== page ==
Like many other jobs, school psychologists must believe in cooperation and coordination and have exceptional integrity.

Similar jobs with educational opportunities in Killeen include:

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  • Market Survey Representative. Design or conduct surveys. May supervise interviewers who conduct the survey in person or over the telephone. May present survey results to client.

EDUCATIONAL OPPORTUNITIES: School Psychologist Training

Temple College - Temple, TX

Temple College, 2600 S 1st St, Temple, TX 76504-7435. Temple College is a medium sized college located in Temple, Texas. It is a public school with primarily 2-year programs and has 5,182 students. Temple College has an associate's degree program in Psychology which graduated three students in 2008.

University of Mary Hardin-Baylor - Belton, TX

University of Mary Hardin-Baylor, 900 College St, Belton, TX 76513-2599. University of Mary Hardin-Baylor is a small university located in Belton, Texas. It is a private not-for-profit school with primarily 4-year or above programs. It has 2,701 students and an admission rate of 43%. University of Mary Hardin-Baylor has a bachelor's degree and a master's degree program in Psychology which graduated nine and zero students respectively in 2008.

Southwestern University - Georgetown, TX

Southwestern University, 1001 University Ave, Georgetown, TX 78626. Southwestern University is a small university located in Georgetown, Texas. It is a private not-for-profit school with primarily 4-year or above programs. It has 1,270 students and an admission rate of 65%. Southwestern University has a bachelor's degree program in Psychology which graduated twenty-six students in 2008.

CERTIFICATIONS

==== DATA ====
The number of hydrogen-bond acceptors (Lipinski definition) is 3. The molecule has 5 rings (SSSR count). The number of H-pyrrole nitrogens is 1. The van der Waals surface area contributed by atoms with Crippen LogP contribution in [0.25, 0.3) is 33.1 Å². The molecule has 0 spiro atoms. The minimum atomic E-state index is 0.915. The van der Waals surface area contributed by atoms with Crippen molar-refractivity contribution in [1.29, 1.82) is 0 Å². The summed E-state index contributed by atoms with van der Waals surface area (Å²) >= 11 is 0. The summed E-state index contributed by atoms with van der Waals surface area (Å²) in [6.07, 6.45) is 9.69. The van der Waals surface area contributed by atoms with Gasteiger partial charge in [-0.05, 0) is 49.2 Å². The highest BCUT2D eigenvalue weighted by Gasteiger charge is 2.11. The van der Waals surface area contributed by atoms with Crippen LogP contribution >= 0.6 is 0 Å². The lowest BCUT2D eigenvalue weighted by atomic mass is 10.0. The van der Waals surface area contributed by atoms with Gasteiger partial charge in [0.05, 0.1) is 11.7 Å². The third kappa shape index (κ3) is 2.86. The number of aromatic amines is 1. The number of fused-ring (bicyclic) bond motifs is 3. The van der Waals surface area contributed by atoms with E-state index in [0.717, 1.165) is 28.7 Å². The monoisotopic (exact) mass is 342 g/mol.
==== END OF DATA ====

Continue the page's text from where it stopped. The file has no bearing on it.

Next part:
Certified Vocational Evaluation Specialist: The Commission on Rehabilitation Counselor Certification (CRCC) believes that individuals certified as vocational assessment professionals (CVE, CWA, and CCAA) must continue to expand their skills to enhance the quality of services they provide.

For more information, see the Commission on Rehabilitation Counselor Certification website.

LOCATION INFORMATION: Killeen, Texas

Killeen, Texas
Killeen, Texas photo by Ed Schipul

Killeen is situated in Bell County, Texas. It has a population of over 116,934, which has grown by 34.5% over the last ten years. The cost of living index in Killeen, 80, is well below the national average. New single-family homes in Killeen are valued at $121,700 on average, which is far less than the state average. In 2008, eight hundred fifty-five new homes were built in Killeen, down from 1,278 the previous year.

The top three industries for women in Killeen are educational services, health care, and accommodation and food services. For men, it is public administration, construction, and accommodation and food services. The average commute to work is about 22 minutes. More than 15.7% of Killeen residents have a bachelor's degree, which is lower than the state average. The percentage of residents with a graduate degree, 3.4%, is lower than the state average.

The unemployment rate in Killeen is 7.4%, which is less than Texas's average of 8.1%.

The percentage of Killeen residents that are affiliated with a religious congregation, 47.9%, is less than both the national and state average. Abiding Savior Lutheran Church, Power House Church of God in Christ and Primera Iglesia Bautista Church are all churches located in Killeen. The most common religious groups are the Southern Baptist Convention, the Catholic Church and the United Methodist Church.

Killeen is home to Long Branch Park and Long Branch Park. Visitors to Killeen can choose from Best Western Killeen, Comfort Inn and Best Value Inn & Suites for temporary stays in the area.